Sports fans placed bets at Indiana casinos totaling more than $34.5 million in September — the first month of legal sports wagering in the Hoosier State.
According to data released Thursday by the Indiana Gaming Commission, football was the most popular sport for wagering, accounting for $20.7 million, or 60%, of the money bet.
It was followed by parlay wagers on the outcome of multiple games or sports (28%), baseball (10%) and other sports, including basketball (2%).
The total amount bet in Indiana, which is known as the "handle," was more than four times larger than the sports bets placed in Iowa during its first half-month of legal sports wagering that began Aug. 15, according to state records.
In both states, not all casinos started accepting sports wagers on the first day available for betting, which means the handle almost certainly will be larger in future months.
"We're really encouraged by the level of interest and excitement, and getting these things opened was terrific," said Dan Nita, regional president for Caesars Entertainment, which last month launched sports books at its four Indiana casinos, including the Horseshoe Casino in Hammond, and three off-track betting facilities.
"There's a lot more foot traffic coming into the (Hammond) property to place their wagers. We saw upticks in food revenue and beverage revenue, a little bit of the slots and little bit more in tables as well. In the spirit of rising tides lift all boats, adding a new amenity benefited many facets of our business."
Mobile sports wagering, which began Oct. 4 in Indiana through two companies — with several more set to come online in coming months — also is likely to pump up Indiana's handle.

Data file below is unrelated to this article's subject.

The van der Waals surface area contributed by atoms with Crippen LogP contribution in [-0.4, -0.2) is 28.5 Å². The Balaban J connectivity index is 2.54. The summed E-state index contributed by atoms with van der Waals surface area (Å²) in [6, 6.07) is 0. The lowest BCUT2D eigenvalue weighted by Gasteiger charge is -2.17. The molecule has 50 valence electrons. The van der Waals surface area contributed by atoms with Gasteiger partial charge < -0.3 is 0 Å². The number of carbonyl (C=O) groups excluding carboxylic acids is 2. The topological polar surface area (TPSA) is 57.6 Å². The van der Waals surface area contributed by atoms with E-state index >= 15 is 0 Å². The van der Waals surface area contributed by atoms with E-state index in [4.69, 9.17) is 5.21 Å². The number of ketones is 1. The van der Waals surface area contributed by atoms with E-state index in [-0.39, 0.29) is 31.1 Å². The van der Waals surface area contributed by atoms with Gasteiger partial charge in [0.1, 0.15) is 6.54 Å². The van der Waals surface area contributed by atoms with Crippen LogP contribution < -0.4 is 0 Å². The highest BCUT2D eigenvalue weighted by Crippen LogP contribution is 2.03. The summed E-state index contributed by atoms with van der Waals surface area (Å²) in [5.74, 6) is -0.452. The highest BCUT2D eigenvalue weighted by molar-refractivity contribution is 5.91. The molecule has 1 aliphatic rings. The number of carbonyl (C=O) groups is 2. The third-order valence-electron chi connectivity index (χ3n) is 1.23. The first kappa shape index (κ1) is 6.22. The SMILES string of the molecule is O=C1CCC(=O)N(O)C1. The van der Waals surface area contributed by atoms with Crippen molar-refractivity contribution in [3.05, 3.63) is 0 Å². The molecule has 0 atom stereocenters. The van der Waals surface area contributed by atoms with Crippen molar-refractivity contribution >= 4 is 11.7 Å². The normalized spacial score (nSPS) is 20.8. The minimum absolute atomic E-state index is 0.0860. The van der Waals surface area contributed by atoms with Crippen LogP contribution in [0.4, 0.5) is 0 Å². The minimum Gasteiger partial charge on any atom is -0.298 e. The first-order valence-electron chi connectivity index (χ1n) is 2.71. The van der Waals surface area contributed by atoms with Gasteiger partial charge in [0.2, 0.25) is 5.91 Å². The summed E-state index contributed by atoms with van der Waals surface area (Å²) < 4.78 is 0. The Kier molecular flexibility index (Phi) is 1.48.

In Pennsylvania, for example, which launched mobile sports wagering in May, the August handle was $109 million, with $83.2 million, or 76%, coming through bets placed through mobile devices, as opposed to in-person bets made at the state's casinos, according to the Pennsylvania Gaming Control Board.
The most popular spot to bet on sports in Northwest Indiana last month was the Hammond Horseshoe, which attracted $9 million in sports wagers, according to the Indiana Gaming Commission.
Nita said bets have ranged from $5, the minimum, to $1,000 or more. He also was surprised to discover many people prefer to place their wagers first thing in the morning, and said the Horseshoe soon might begin opening The Book prior to 11 a.m. on weekdays.
The Horseshoe was followed by Ameristar Casino in East Chicago with a September handle of $5.4 million and Blue Chip Casino in Michigan City at $3.9 million.
The Majestic Star casinos in Gary are not accepting sports wagers since the casinos are slated to close late next year and be replaced by the land-based Hard Rock Casino Gary, which plans show will have a dedicated sports wagering area.
Despite the large sums being bet on sports in Indiana, the state's take in September was a relatively minuscule $813,103, compared to the $37.8 million it collected from casinos last month in wagering taxes on slot machines and table games.
That's largely because Indiana's 9.5% sports wagering tax rate intentionally was set lower than many other states in the hope of attracting numerous sports wagering operators to Indiana, and the tax only applies to revenue retained by the casinos after paying winning bets.
Aside from sports wagering, gaming receipts at Northwest Indiana casinos were down 4% in September compared to August, according to the Indiana Gaming Commission.
Though the $75.3 million in Region casino win last month was 1% more than September 2018.
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